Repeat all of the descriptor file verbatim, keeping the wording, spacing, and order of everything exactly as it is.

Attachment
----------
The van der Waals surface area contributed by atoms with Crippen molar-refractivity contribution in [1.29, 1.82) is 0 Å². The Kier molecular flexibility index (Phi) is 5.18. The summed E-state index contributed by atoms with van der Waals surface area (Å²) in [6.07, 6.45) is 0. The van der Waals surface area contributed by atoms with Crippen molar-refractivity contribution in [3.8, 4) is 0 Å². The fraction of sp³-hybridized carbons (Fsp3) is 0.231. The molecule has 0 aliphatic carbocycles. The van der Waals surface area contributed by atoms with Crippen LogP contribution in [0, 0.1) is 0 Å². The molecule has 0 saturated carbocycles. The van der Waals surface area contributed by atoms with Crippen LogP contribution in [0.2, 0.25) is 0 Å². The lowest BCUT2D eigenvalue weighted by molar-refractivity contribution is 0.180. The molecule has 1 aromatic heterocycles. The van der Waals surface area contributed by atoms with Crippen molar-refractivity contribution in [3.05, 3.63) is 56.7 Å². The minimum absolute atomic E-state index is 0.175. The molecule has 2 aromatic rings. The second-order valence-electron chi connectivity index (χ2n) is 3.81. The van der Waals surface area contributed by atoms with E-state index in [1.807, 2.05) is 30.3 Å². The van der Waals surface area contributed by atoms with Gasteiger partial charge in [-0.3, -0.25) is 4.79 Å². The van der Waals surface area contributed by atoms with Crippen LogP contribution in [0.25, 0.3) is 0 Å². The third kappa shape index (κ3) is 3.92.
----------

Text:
The van der Waals surface area contributed by atoms with Crippen molar-refractivity contribution in [1.29, 1.82) is 0 Å². The Kier molecular flexibility index (Phi) is 5.18. The summed E-state index contributed by atoms with van der Waals surface area (Å²) in [6.07, 6.45) is 0. The van der Waals surface area contributed by atoms with Crippen molar-refractivity contribution in [3.8, 4) is 0 Å². The fraction of sp³-hybridized carbons (Fsp3) is 0.231. The molecule has 0 aliphatic carbocycles. The van der Waals surface area contributed by atoms with Crippen LogP contribution in [0, 0.1) is 0 Å². The molecule has 0 saturated carbocycles. The van der Waals surface area contributed by atoms with Crippen LogP contribution in [0.2, 0.25) is 0 Å². The lowest BCUT2D eigenvalue weighted by molar-refractivity contribution is 0.180. The molecule has 1 aromatic heterocycles. The van der Waals surface area contributed by atoms with Crippen molar-refractivity contribution in [3.05, 3.63) is 56.7 Å². The minimum absolute atomic E-state index is 0.175. The molecule has 2 aromatic rings. The second-order valence-electron chi connectivity index (χ2n) is 3.81. The van der Waals surface area contributed by atoms with E-state index in [1.807, 2.05) is 30.3 Å². The van der Waals surface area contributed by atoms with Gasteiger partial charge in [-0.3, -0.25) is 4.79 Å². The van der Waals surface area contributed by atoms with Crippen LogP contribution in [0.25, 0.3) is 0 Å². The third kappa shape index (κ3) is 3.92.